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Tinnitus is a ringing or buzzing sound some people experience in their ears. Tinnitus severity can come and go and last for different amounts of time. People sometimes experience tinnitus when they are living with a high frequency hearing loss. Tinnitus can usually be managed with an appropriate hearing aid.


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Today, with hearing loss on the rise in both younger people and aging adults, it’s time for us as a society to recognize the impact of untreated hearing loss. A variety of scientific studies have been performed over the past decade and longer, which produced results proving that hearing aids keep your brain healthy and may protect against cognitive decline.


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We all know physical activity keeps your body healthy. So, it’s no surprise that physical activity and hearing health are related to each other as well. Your hearing health is related to many parts of your overall healthcare. As hearing loss professionals, we have come to realize that hearing loss is a major health issue, one that can lead to an array of various other health issues. And, in the new year, our media is overflowing with messages pushing us to get healthier and add exercise to our daily schedules.


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It’s finally 2020, which is not only a new year, but a new decade! If you’re like most people across the globe, you probably had some version of a new year’s resolution. If you made a commitment to get healthy in the new year, consider including your hearing health within that resolution. Of course, resolutions only work when we are emotionally invested and committed to them.

For you to be healthy this year, your hearing health should absolutely be a part of your overall plan. Why? Well, aside from your hearing health being one of your primary five senses, your hearing health is very much connected to your long-term brain health as well.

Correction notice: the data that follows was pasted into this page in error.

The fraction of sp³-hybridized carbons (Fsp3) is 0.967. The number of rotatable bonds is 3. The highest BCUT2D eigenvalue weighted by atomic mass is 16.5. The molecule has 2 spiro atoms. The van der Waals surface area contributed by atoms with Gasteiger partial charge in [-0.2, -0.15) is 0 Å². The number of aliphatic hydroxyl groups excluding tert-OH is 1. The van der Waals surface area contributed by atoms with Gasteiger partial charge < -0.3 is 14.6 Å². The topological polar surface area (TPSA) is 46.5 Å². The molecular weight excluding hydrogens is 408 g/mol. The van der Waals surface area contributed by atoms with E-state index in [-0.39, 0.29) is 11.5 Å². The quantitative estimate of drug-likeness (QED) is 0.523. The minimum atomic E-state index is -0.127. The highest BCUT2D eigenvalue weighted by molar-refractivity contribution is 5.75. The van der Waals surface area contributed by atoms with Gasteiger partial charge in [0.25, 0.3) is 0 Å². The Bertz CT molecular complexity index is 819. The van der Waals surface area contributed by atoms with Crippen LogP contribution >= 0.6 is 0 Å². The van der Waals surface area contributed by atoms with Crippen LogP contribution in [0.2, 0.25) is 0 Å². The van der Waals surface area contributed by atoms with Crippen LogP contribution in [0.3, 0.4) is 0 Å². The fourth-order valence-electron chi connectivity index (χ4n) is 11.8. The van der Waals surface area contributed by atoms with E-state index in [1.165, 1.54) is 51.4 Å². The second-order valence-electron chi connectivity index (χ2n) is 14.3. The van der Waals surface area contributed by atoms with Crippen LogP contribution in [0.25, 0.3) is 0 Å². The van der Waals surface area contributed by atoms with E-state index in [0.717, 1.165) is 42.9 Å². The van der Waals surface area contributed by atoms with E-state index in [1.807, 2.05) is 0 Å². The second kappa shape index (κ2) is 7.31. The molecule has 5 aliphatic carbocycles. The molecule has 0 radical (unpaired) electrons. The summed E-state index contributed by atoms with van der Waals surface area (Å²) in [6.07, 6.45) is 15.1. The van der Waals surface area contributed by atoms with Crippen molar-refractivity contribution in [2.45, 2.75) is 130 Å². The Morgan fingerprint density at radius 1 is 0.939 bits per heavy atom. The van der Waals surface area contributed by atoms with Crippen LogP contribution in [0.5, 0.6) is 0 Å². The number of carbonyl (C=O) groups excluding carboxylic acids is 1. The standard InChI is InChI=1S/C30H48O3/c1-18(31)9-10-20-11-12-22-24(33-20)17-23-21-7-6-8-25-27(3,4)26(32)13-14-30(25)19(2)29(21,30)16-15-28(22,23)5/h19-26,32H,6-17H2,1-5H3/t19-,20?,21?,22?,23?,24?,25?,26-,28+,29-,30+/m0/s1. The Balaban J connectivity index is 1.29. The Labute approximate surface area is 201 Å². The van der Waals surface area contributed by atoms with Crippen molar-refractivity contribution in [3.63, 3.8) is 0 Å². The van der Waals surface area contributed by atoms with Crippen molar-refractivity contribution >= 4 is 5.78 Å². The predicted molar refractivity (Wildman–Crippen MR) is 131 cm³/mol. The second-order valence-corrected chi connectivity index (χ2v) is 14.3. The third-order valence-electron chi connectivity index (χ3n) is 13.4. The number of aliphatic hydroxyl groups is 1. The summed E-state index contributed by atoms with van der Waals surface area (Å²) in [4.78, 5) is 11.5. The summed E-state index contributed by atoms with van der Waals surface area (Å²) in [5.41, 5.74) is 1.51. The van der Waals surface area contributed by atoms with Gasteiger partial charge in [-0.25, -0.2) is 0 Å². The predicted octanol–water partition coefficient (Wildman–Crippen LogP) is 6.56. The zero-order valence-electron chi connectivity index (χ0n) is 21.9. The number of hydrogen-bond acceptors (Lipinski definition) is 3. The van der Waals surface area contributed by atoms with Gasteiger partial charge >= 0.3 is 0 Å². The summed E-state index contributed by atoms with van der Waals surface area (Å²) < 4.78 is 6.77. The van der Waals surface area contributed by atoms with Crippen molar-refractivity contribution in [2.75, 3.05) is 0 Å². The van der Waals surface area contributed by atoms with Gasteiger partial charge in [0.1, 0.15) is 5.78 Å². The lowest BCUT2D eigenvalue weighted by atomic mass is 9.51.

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Did you know you have a set of sensory hair cells in your inner ear that are responsible for how you hear? The hair cells (Also known as stereocilia) in the inner ear receive sound vibrations from these hair cells, which are rolled up and live inside the cochlea. Unlike the hair on your head, these hair cells do not grow back once they are damaged or die. What many of us don’t realize is that there is a great deal of things that happen that can permanently damage these hair cells, which are actually very delicate.


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From loud noises to an infection and the aging process, many of us will experience hearing loss at some point in our lives. Today, nearly 50 million Americans experience some level of hearing loss. An additional 20 percent of Americans experience Tinnitus, which is a ringing or buzzing the ears. 90 percent of Tinnitus cases are connected to a form of hearing loss.

So, how exactly does hearing loss happen? Hearing loss is the result of damage to the hairs or nerve cells in the cochlea that send sound signals to the brain. There are four distinct types of hearing loss: Conductive hearing loss, sensorineural hearing loss, Mixed hearing loss (sensorineural and conductive) and neural hearing loss.  


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For a majority of people living with hearing loss, that hearing loss does not happen overnight. In fact, for many people, hearing loss happens gradually over time and progresses slowly enough that many people living with hearing loss do not realize it. This is because sounds start missing so gradually, it’s not noticed. For some people, a sudden hearing loss can occur—even overnight. If you think you may have hearing loss, here are the steps to help you determine if your hearing loss is real and what you can do about it.


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Consider these questions: When was your last hearing test? Does it often feel as though you’re asking people to repeat themselves? Do other people in your household complain that you turn the volume on the TV up too loud?  These are very common signs that you may be living with an untreated hearing loss.


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